Long-Term Comparison Study of Patella Resurfacing Versus Non-resurfacing in Total Knee Arthroplasty with Minimum 10-Year Follow-Up

Abstract

Background

Management of the patella during total knee arthroplasty is a matter of constant debate. Numerous studies have assessed and compared the mechanical and clinical results of total knee arthroplasty with native as well as resurfaced patellae. However, the consensus has not been reached yet on this subject. This study aims to compare the outcome between patella resurfaced (PR) and non-resurfaced patellae (NPR) after a follow-up of minimum 10 years following total knee arthroplasty.

Materials and Methods

This is a retrospective study including 63 subjects (103 knees) who had undergone total knee arthroplasty with a follow-up of 10–14 years. In this study, we evaluated the knees implanted with either press fit condylar (PFC) sigma (Depuy, Johnson & Johnson) or Nexgen (CR flex/LPS flex) (Zimmer, Warsaw, Indiana, USA) implants. Whether to perform patella resurfacing or not and choice of implants as well as implant design (posterior stabilized/cruciate retaining) was surgeons’ preference. At final follow-up, clinical and functional outcome was assessed using Knee Society Scores (KSS), and comparison of difference between pre-op scores and scores at final follow-up among resurfaced versus non-resurfaced patellae groups was carried out. Patello-femoral function was assessed at final follow-up using Feller’s score and the results were compared between resurfaced and non-resurfaced patellae.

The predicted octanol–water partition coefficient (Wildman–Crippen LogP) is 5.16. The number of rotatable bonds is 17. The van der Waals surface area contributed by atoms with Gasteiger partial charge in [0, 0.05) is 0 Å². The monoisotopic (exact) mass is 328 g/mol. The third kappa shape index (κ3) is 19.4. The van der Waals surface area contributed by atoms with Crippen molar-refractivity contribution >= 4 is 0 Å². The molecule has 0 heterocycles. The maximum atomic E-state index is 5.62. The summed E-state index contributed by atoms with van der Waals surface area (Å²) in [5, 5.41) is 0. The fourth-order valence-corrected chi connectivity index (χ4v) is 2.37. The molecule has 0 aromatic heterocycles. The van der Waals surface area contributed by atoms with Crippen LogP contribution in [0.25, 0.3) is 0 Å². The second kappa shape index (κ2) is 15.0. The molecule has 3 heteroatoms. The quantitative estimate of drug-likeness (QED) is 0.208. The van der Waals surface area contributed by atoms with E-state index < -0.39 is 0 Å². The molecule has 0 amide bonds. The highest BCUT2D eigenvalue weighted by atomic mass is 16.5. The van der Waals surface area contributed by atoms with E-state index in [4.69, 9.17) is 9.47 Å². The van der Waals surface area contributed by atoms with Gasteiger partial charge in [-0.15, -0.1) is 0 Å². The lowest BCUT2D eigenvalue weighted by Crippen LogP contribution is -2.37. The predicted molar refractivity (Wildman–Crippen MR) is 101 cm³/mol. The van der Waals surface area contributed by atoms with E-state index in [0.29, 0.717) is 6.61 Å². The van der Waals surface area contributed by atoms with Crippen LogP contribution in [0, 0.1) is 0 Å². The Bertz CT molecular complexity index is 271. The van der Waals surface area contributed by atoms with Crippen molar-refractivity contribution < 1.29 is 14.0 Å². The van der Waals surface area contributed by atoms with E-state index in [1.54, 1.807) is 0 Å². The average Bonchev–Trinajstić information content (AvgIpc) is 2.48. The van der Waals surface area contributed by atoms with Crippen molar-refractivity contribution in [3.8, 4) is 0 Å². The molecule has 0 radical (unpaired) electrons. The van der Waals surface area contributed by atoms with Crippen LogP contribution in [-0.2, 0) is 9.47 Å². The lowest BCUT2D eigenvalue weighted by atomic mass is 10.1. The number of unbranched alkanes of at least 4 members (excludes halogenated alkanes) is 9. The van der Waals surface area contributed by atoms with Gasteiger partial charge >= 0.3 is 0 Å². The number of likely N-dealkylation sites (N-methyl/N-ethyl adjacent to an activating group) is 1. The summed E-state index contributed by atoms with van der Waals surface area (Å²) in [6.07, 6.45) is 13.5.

Results

The mean follow-up was 140 months (range 124–168 months). There were 62 knees with their patella resurfaced and 41 knees with non-resurfaced patellae There was no significant difference in the mean pre-op Knee Society Scores between PR (46.29 ± 5.17) and NPR (47.34 ± 5.95), p value 0.34. Similarly there was no significant difference in their pre-op functional score as well PR (38.53 ± 5.14) and NPR (39.22 ± 6.79), p value 0.56. Both groups had significantly improved post-operative Knee Society Scores PR (85.95 ± 5.23) and NPR (84.65 ± 5.30). However, there is no difference between these groups, p value 0.22. Functional scores also maintained significant improvement at final follow-up. Between the two groups, the resurfaced group showed a significantly higher functional score at final follow-up: PR (70.90 ± 7.73) and NPR (66.44 ± 7.12), p value 0.02. Feller’s score at final follow-up for PR group was (23.36) and NPR group was (21.98), p value 0.001, which showed clear superiority of PR over NPR

Conclusion

After a minimum follow-up of 10 years, there were no differences in clinical results; however, the knee function score and patello-femoral function scoring was found to be significantly higher with patella resurfacing and it was persistent across all the subgroups we had included in the study—posterior stabilized/cruciate retaining or between implants made by two different manufacturers.

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This manuscript has been read and approved by all the authors and this manuscript represents honest work. This manuscript has not been submitted to any other journals previously. Both the authors were actively involved in conception, design, acquisition of data with analysis and interpretation of data.

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Correspondence to Jai Thilak.

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Thilak, J., Mohan, V. Long-Term Comparison Study of Patella Resurfacing Versus Non-resurfacing in Total Knee Arthroplasty with Minimum 10-Year Follow-Up. JOIO (2020). https://doi.org/10.1007/s43465-020-00165-9

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Keywords

  • Total knee arthroplasty
  • Knee society score
  • Patellar resurfacing
  • Total knee arthroplasty